The Stadium Club opened into the park as well as out of it, spilling into umbrella-attired tables placed near a shade tree. Wooden benches, intended for bus passengers, were available for fans wanting to sit and take in the street happenings. The air was magnetized by activity and excitement over the day's game. The ballpark was in no way isolated from the bustle of the people who loved it. While fans shopped for souvenirs, ate at one of the fast food franchises across the street, or just lingered and enjoyed the day, neighbors went about their business because Wrigley Field had been a part of their lives for a very long time. One resident across the street from an entrance gate repaired his sports car, sprawling parts across his driveway as fans passed by on their way home from the game.

Wrigley Field didn't hold baseball in awe and overwhelm its guests like many of the modern concrete stadiums. Its open air structure welcomed everyone as a fan, whether that fan had seen hundreds of major league games or had never been closer to a ballpark than a Little League field. It didn't take a baseball aficionado to appreciate the manual scoreboard or to converse with the friendly patrons. Wrigley Field fit everyone, no matter their size.

Despite the addition of lights and ushering in of night baseball, plenty of nostalgia remained for fans who enjoyed baseball when the sport was still a pastime rather than a corporate competition. One tradition alive and well that weekend was the scramble for autographs outside the player's parking lot after the game. It was the same autograph shuffle that had been danced for decades. After a game, small huddles form as players emerge from the clubhouse and the identity of the player is determined by group decision. Suddenly, it's as if everyone had known the player forever, his name shouted over and over again.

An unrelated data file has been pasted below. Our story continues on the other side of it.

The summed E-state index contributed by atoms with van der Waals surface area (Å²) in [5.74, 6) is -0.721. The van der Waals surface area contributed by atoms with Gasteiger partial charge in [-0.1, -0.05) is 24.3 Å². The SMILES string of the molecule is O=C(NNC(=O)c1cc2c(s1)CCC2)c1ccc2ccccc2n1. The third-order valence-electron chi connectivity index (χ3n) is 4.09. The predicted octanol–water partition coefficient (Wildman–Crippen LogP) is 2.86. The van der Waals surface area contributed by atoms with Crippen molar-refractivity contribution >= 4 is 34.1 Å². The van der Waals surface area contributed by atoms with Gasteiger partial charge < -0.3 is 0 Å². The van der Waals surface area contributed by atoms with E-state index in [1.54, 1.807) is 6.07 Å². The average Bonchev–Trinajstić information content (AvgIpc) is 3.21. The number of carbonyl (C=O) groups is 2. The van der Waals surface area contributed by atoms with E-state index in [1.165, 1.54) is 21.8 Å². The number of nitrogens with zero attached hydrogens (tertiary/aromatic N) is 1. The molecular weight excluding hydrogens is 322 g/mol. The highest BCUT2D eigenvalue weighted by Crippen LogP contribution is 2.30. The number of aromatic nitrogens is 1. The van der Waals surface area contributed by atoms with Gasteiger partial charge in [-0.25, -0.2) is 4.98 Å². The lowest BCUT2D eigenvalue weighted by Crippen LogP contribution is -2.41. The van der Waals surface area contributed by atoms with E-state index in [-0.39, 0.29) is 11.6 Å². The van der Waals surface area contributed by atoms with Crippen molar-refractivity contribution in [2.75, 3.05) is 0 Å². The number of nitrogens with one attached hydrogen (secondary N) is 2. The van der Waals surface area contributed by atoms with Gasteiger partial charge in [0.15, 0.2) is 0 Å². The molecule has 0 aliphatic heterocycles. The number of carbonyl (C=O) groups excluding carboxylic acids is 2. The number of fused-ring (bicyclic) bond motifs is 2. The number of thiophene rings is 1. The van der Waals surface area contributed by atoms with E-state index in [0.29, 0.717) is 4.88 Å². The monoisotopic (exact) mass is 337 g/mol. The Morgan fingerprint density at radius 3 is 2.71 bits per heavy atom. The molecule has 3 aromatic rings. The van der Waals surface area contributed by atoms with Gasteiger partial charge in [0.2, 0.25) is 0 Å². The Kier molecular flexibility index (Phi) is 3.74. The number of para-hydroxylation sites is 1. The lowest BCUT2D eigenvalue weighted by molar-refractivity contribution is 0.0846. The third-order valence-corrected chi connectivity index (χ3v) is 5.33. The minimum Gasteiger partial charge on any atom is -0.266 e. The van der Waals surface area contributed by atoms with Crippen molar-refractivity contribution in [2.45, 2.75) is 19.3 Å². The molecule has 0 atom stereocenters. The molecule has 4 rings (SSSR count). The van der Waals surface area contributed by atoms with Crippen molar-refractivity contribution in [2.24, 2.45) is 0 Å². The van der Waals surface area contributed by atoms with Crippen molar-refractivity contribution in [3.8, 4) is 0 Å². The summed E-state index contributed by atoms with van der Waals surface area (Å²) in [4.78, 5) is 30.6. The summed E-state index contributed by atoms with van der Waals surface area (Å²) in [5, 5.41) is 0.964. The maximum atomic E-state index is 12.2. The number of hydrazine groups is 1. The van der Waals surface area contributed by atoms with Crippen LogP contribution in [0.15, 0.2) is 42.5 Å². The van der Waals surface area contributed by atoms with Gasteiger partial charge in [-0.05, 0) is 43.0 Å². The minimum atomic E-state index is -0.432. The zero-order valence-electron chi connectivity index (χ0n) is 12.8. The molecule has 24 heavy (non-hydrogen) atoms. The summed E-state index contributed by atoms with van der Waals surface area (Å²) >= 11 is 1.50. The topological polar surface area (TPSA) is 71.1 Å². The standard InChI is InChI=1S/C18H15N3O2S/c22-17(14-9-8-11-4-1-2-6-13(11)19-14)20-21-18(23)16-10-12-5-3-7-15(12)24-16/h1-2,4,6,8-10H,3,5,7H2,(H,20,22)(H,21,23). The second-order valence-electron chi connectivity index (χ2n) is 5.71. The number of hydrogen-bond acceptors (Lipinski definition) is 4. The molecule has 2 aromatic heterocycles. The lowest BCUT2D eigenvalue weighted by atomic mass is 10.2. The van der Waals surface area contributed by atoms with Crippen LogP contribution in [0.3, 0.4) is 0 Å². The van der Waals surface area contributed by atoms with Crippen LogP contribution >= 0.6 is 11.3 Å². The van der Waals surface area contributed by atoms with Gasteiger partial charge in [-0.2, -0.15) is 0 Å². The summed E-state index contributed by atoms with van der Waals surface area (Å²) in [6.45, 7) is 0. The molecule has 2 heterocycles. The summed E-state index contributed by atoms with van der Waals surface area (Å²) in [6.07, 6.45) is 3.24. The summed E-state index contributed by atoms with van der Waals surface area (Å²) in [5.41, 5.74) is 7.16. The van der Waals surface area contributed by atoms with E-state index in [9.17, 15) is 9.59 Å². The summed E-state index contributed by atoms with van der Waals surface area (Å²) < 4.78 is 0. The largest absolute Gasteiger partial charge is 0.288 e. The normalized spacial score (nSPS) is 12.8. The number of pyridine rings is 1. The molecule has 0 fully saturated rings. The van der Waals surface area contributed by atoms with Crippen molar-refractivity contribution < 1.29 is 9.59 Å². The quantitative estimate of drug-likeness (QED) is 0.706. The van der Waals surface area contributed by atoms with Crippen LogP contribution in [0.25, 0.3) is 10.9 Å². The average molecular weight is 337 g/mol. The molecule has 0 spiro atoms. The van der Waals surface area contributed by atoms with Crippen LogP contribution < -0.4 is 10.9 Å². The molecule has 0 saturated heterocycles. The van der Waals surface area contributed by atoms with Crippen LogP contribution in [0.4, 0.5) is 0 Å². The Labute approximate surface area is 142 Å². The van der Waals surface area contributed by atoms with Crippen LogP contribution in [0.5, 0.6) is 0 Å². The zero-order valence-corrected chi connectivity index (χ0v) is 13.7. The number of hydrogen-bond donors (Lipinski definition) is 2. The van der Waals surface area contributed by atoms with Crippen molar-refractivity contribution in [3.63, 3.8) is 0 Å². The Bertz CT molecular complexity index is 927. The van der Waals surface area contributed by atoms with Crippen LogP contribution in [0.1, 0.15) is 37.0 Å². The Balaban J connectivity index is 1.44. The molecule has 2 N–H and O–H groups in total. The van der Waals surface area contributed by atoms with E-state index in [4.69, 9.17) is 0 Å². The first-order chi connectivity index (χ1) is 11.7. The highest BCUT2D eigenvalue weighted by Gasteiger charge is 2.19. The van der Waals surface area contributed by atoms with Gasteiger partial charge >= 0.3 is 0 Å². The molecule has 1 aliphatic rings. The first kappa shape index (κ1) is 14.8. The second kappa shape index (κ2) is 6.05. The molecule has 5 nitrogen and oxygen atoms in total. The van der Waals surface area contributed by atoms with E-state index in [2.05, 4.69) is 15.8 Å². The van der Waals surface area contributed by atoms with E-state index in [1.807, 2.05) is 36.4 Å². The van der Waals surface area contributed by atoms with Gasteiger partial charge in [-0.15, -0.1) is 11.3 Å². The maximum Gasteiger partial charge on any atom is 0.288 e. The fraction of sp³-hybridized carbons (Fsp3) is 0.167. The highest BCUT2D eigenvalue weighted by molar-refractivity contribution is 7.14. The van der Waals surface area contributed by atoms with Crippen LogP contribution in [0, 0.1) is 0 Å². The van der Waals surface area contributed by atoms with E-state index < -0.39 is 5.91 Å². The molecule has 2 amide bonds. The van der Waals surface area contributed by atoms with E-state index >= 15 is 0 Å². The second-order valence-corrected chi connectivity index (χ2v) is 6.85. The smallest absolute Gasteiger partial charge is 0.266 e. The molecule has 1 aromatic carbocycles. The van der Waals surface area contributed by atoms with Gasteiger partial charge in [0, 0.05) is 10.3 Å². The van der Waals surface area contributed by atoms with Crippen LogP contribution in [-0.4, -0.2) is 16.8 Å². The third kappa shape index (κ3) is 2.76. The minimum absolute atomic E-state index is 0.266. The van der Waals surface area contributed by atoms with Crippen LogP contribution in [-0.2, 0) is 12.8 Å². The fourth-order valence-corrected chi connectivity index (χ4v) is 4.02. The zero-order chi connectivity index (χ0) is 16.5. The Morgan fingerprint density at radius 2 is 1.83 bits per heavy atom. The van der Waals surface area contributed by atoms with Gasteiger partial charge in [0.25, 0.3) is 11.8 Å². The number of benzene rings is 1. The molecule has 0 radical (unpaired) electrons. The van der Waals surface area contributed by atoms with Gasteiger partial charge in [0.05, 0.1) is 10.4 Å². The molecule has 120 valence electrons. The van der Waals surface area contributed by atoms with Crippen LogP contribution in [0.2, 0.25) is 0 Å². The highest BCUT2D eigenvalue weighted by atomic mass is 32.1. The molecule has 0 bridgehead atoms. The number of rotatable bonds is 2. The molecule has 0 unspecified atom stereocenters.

After the last game B.N.B, one Cub pitcher lingered in the swollen summer sun to sign autographs until he had covered the entire outline of fence holding his fans at bay. When he emerged from the clubhouse, more pint-sized future big leaguers asked each other, "Who's he?" Someone decided it was Scott Sanderson, and each young fan shouted with individual urgency, "SCOTT, SCOTT, SCOTT, Scott . . . !"

While Scott Sanderson patiently signed his name on scraps of paper shoved before him, a man nearby sold snow cones from a cart. With a hand-held metal device, he shaved the snow for each cone from a large block of ice. The movement of his hands was further evidence that, even in the age of electronic appliances, time could stand still at this ballpark.

During my visit to Wrigley Field, I was able to sit back and enjoy baseball as it was meant to be. The Cubs weren't battling for a pennant, but I found their ballpark to be a major league contender. And—on that last game B.N.B.—it was glowing from the attention of its fans.


SUZANNE BETHARD works in student affairs at Stanford University Medical School. Her writing has been published in Baseball Digest, JAMA, and Creative Loafing Atlanta. She is working on several short stories and a novel set in a revitalizing Atlanta neighborhood during the 1980s.

© 2008 Suzanne Bethard